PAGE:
Do you provide or use labour hire services? Important changes are coming for labour hire in Queensland and other jurisdictions
A labour hire licensing scheme will commence in Queensland, and it is expected that other states will follow suit.
The Labour Hire Licensing Act 2017 (Act) was passed by the Queensland Parliament on 7 September 2017 and will commence on a date to be fixed by proclamation. The intended purpose of the Act is to protect workers in labour hire arrangements from exploitation. It is expected the scheme will commence in 2018.
Will the licensing scheme apply to you?
Application of the licensing scheme is broad and will cover all industries. It will apply to all businesses engaged in the supply of workers under labour hire arrangements, with specific reference contained in the Act to the following:
- a contractor who supplies workers to a farmer or fruit grower to pick produce for the farmer or grower;
- a group training organisation or principal employer organisation under the Further Education and Training Act 2014 (Qld) that supplies an apprentice or trainee to an employer; and
- an employment agency who on-hires temporary administration staff to a business.
Arrangements such as genuine recruitment, permanent placement and subcontracting in the construction industry will be excluded from falling within the scope of the scheme.
Obligations under the licensing scheme will extend to users of labour hire services and cover any labour hire arrangement under which a worker is performing work in Queensland, regardless of the state in which the provider or user business is registered.
Key aspects of the licensing scheme
The following is an overview of the key aspects of the Act:
- Labour hire providers are required to be licensed;
- Persons who engage labour hire providers must only engage a licensed labour hire provider;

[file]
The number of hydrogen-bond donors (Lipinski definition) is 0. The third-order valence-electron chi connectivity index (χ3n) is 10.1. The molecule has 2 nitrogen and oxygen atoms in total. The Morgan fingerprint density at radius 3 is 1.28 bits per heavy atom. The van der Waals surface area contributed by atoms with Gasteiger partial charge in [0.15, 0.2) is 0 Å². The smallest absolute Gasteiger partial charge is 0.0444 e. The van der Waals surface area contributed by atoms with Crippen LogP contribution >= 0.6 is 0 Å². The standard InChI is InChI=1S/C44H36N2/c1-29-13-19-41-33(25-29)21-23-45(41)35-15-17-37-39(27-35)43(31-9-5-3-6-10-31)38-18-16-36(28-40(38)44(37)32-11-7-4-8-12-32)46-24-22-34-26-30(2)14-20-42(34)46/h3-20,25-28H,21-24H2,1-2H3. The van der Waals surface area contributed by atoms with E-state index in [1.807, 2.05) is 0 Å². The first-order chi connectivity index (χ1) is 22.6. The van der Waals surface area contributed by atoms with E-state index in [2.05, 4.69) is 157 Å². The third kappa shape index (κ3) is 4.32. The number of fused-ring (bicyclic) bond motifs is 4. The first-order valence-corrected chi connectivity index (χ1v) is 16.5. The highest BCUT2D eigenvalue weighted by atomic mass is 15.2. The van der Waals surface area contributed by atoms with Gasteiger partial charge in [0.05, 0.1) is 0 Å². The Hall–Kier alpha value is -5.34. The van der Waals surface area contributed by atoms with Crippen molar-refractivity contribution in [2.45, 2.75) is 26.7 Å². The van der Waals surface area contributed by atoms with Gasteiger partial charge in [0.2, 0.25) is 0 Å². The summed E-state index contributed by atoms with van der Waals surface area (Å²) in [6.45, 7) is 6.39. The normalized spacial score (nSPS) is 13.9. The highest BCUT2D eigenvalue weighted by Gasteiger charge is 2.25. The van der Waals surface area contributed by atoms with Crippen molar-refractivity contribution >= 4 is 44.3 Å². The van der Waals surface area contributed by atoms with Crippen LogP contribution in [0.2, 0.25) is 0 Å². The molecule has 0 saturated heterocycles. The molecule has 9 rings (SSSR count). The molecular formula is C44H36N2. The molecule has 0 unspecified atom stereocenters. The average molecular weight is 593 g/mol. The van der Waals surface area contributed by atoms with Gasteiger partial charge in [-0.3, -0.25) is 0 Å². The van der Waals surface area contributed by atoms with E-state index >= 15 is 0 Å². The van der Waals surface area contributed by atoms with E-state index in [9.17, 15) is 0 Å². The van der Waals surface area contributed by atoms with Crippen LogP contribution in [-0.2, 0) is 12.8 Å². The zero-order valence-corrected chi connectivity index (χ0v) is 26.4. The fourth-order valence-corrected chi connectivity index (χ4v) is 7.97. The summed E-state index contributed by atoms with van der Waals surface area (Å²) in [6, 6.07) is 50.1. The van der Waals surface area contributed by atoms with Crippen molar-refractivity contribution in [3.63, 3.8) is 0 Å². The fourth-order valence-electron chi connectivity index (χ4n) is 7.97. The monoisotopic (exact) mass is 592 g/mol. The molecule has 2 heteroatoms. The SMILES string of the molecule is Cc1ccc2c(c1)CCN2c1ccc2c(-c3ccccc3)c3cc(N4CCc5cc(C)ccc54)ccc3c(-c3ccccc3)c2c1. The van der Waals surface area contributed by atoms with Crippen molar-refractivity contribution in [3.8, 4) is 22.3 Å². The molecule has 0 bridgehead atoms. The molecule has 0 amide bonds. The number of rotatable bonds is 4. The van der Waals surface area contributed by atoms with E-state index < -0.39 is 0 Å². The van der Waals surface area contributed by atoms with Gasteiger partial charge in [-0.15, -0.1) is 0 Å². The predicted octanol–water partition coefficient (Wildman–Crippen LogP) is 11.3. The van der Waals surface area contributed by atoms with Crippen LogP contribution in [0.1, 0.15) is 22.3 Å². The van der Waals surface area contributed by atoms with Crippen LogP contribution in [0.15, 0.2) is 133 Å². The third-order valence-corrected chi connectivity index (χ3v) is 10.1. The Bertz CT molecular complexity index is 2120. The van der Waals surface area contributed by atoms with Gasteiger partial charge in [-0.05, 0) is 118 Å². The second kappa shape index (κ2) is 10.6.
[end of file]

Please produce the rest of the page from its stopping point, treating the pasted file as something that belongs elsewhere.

- Labour hire providers must satisfy a fit and proper person test to demonstrate they are capable of providing labour hire services in compliance with all relevant laws and that their business is financially viable;
- Regular reporting obligations will be imposed on licence holders;
- A range of offences and administrative sanctions will be created;
- Strong penalties for breaches of obligations will be created; and
- Awareness, monitoring and enforcement measures will be provided through a compliance unit.
What this means for companies and how to prepare
Companies who provide labour hire services will have 60 days from the commencement of the Act to apply for a licence.
For companies who use labour hire services, the licensing scheme imposes an obligation to use only licenced labour hire providers. It is intended that a public register of licensed providers will be published to assist users in complying with their obligations. In the meantime, users of labour hire services will need to ensure they request evidence of registration prior to engaging a provider.
The maximum penalty imposed on a company for providing labour hire services without a licence or engaging a labour hire provider that does not hold a licence will be $378,450.
What's happening in other jurisdictions
This legislation is the first of its kind in Australia. South Australia introduced a Labour Hire Licensing Bill 2017 into Parliament on 10 August 2017. Victoria is expected to introduce labour hire legislation into Parliament later this year.
Companies operating in multiple states and territories of Australia should make sure they are aware of what is happening in this space.